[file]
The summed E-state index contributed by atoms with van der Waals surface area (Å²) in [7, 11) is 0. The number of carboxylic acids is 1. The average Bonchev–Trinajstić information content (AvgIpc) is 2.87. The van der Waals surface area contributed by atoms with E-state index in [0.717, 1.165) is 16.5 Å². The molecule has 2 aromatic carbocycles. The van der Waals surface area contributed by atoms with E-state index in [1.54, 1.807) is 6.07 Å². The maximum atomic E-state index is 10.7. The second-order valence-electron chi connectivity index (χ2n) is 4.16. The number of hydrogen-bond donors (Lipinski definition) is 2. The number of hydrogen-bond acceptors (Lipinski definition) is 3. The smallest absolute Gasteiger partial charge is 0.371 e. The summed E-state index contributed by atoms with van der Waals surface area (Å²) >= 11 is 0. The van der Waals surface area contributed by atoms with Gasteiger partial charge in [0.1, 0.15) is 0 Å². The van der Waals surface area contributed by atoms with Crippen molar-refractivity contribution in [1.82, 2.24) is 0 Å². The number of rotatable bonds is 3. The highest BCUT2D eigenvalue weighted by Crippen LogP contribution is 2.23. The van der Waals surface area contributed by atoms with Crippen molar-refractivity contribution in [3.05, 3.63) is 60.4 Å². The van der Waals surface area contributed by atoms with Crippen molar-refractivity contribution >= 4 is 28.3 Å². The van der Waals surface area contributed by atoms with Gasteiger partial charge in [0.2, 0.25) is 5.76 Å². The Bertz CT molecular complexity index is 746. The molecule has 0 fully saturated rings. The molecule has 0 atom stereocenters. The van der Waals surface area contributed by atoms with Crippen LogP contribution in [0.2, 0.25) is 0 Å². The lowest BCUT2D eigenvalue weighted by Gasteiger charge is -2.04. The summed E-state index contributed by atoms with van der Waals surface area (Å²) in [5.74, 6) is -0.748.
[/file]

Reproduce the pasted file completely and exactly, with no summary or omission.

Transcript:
The summed E-state index contributed by atoms with van der Waals surface area (Å²) in [7, 11) is 0. The number of carboxylic acids is 1. The average Bonchev–Trinajstić information content (AvgIpc) is 2.87. The van der Waals surface area contributed by atoms with E-state index in [0.717, 1.165) is 16.5 Å². The molecule has 2 aromatic carbocycles. The van der Waals surface area contributed by atoms with E-state index in [1.54, 1.807) is 6.07 Å². The maximum atomic E-state index is 10.7. The second-order valence-electron chi connectivity index (χ2n) is 4.16. The number of hydrogen-bond donors (Lipinski definition) is 2. The number of hydrogen-bond acceptors (Lipinski definition) is 3. The smallest absolute Gasteiger partial charge is 0.371 e. The summed E-state index contributed by atoms with van der Waals surface area (Å²) >= 11 is 0. The van der Waals surface area contributed by atoms with Gasteiger partial charge in [0.1, 0.15) is 0 Å². The van der Waals surface area contributed by atoms with Crippen molar-refractivity contribution in [1.82, 2.24) is 0 Å². The number of rotatable bonds is 3. The highest BCUT2D eigenvalue weighted by Crippen LogP contribution is 2.23. The van der Waals surface area contributed by atoms with Crippen molar-refractivity contribution in [3.05, 3.63) is 60.4 Å². The van der Waals surface area contributed by atoms with Crippen molar-refractivity contribution >= 4 is 28.3 Å². The van der Waals surface area contributed by atoms with Gasteiger partial charge in [0.2, 0.25) is 5.76 Å². The Bertz CT molecular complexity index is 746. The molecule has 0 fully saturated rings. The molecule has 0 atom stereocenters. The van der Waals surface area contributed by atoms with Crippen LogP contribution in [0.2, 0.25) is 0 Å². The lowest BCUT2D eigenvalue weighted by Gasteiger charge is -2.04. The summed E-state index contributed by atoms with van der Waals surface area (Å²) in [5.74, 6) is -0.748.